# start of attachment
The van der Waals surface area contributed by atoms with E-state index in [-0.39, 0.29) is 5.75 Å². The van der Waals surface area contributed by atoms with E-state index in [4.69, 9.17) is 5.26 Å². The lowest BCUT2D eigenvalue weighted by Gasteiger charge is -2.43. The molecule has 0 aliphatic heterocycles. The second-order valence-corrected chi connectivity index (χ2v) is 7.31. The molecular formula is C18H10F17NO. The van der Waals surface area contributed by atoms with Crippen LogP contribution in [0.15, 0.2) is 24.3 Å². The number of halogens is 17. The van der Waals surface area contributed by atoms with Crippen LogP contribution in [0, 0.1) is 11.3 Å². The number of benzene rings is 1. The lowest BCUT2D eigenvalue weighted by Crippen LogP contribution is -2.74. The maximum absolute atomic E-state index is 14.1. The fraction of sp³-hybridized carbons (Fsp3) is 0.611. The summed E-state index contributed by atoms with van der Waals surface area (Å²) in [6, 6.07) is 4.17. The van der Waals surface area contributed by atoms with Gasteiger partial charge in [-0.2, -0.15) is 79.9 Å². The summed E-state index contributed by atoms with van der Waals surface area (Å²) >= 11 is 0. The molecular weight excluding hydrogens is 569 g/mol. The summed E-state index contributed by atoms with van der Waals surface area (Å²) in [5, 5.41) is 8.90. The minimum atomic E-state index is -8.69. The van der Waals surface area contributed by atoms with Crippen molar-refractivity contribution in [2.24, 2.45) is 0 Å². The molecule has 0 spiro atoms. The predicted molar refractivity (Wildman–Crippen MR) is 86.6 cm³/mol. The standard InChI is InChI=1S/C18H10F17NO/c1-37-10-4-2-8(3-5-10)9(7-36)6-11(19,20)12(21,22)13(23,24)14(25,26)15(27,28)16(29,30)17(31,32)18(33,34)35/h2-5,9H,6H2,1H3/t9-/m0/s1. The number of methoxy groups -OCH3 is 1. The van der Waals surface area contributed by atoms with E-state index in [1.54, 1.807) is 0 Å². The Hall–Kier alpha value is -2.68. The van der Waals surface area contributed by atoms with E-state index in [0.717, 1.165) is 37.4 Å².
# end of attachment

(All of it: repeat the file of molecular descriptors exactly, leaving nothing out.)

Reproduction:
The van der Waals surface area contributed by atoms with E-state index in [-0.39, 0.29) is 5.75 Å². The van der Waals surface area contributed by atoms with E-state index in [4.69, 9.17) is 5.26 Å². The lowest BCUT2D eigenvalue weighted by Gasteiger charge is -2.43. The molecule has 0 aliphatic heterocycles. The second-order valence-corrected chi connectivity index (χ2v) is 7.31. The molecular formula is C18H10F17NO. The van der Waals surface area contributed by atoms with Crippen LogP contribution in [0.15, 0.2) is 24.3 Å². The number of halogens is 17. The van der Waals surface area contributed by atoms with Crippen LogP contribution in [0, 0.1) is 11.3 Å². The number of benzene rings is 1. The lowest BCUT2D eigenvalue weighted by Crippen LogP contribution is -2.74. The maximum absolute atomic E-state index is 14.1. The fraction of sp³-hybridized carbons (Fsp3) is 0.611. The summed E-state index contributed by atoms with van der Waals surface area (Å²) in [6, 6.07) is 4.17. The van der Waals surface area contributed by atoms with Gasteiger partial charge in [-0.2, -0.15) is 79.9 Å². The summed E-state index contributed by atoms with van der Waals surface area (Å²) >= 11 is 0. The molecular weight excluding hydrogens is 569 g/mol. The summed E-state index contributed by atoms with van der Waals surface area (Å²) in [5, 5.41) is 8.90. The minimum atomic E-state index is -8.69. The van der Waals surface area contributed by atoms with Crippen molar-refractivity contribution in [2.24, 2.45) is 0 Å². The molecule has 0 spiro atoms. The predicted molar refractivity (Wildman–Crippen MR) is 86.6 cm³/mol. The standard InChI is InChI=1S/C18H10F17NO/c1-37-10-4-2-8(3-5-10)9(7-36)6-11(19,20)12(21,22)13(23,24)14(25,26)15(27,28)16(29,30)17(31,32)18(33,34)35/h2-5,9H,6H2,1H3/t9-/m0/s1. The number of methoxy groups -OCH3 is 1. The van der Waals surface area contributed by atoms with E-state index in [1.54, 1.807) is 0 Å². The Hall–Kier alpha value is -2.68. The van der Waals surface area contributed by atoms with E-state index in [0.717, 1.165) is 37.4 Å².